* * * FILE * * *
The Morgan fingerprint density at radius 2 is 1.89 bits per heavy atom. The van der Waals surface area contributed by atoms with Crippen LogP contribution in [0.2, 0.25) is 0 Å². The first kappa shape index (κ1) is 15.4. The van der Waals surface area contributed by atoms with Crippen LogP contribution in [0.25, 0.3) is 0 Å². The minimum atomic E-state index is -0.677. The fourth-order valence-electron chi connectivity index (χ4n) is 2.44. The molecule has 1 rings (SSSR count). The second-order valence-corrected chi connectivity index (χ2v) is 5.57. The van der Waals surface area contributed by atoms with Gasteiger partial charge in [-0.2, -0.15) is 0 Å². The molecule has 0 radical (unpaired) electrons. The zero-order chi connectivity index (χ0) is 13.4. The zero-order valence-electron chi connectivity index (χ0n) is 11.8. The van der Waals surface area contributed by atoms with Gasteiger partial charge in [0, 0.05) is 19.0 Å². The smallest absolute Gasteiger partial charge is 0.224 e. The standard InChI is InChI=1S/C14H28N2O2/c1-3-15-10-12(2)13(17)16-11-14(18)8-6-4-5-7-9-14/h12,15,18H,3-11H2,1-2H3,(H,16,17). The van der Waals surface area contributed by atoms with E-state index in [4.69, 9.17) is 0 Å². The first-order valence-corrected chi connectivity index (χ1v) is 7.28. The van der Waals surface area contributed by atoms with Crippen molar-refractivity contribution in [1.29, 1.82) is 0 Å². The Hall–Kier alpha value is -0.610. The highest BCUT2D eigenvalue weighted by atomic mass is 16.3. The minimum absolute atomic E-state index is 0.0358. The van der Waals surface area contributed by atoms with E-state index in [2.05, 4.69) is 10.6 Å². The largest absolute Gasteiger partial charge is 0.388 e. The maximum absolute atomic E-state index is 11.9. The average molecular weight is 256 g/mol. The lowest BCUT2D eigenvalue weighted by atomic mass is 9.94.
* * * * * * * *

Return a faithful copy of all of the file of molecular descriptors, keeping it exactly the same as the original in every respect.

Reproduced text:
The Morgan fingerprint density at radius 2 is 1.89 bits per heavy atom. The van der Waals surface area contributed by atoms with Crippen LogP contribution in [0.2, 0.25) is 0 Å². The first kappa shape index (κ1) is 15.4. The van der Waals surface area contributed by atoms with Crippen LogP contribution in [0.25, 0.3) is 0 Å². The minimum atomic E-state index is -0.677. The fourth-order valence-electron chi connectivity index (χ4n) is 2.44. The molecule has 1 rings (SSSR count). The second-order valence-corrected chi connectivity index (χ2v) is 5.57. The van der Waals surface area contributed by atoms with Gasteiger partial charge in [-0.2, -0.15) is 0 Å². The molecule has 0 radical (unpaired) electrons. The zero-order chi connectivity index (χ0) is 13.4. The zero-order valence-electron chi connectivity index (χ0n) is 11.8. The van der Waals surface area contributed by atoms with Gasteiger partial charge in [0, 0.05) is 19.0 Å². The smallest absolute Gasteiger partial charge is 0.224 e. The standard InChI is InChI=1S/C14H28N2O2/c1-3-15-10-12(2)13(17)16-11-14(18)8-6-4-5-7-9-14/h12,15,18H,3-11H2,1-2H3,(H,16,17). The van der Waals surface area contributed by atoms with E-state index in [4.69, 9.17) is 0 Å². The first-order valence-corrected chi connectivity index (χ1v) is 7.28. The van der Waals surface area contributed by atoms with Crippen molar-refractivity contribution in [1.29, 1.82) is 0 Å². The Hall–Kier alpha value is -0.610. The highest BCUT2D eigenvalue weighted by atomic mass is 16.3. The minimum absolute atomic E-state index is 0.0358. The van der Waals surface area contributed by atoms with E-state index in [2.05, 4.69) is 10.6 Å². The largest absolute Gasteiger partial charge is 0.388 e. The maximum absolute atomic E-state index is 11.9. The average molecular weight is 256 g/mol. The lowest BCUT2D eigenvalue weighted by atomic mass is 9.94.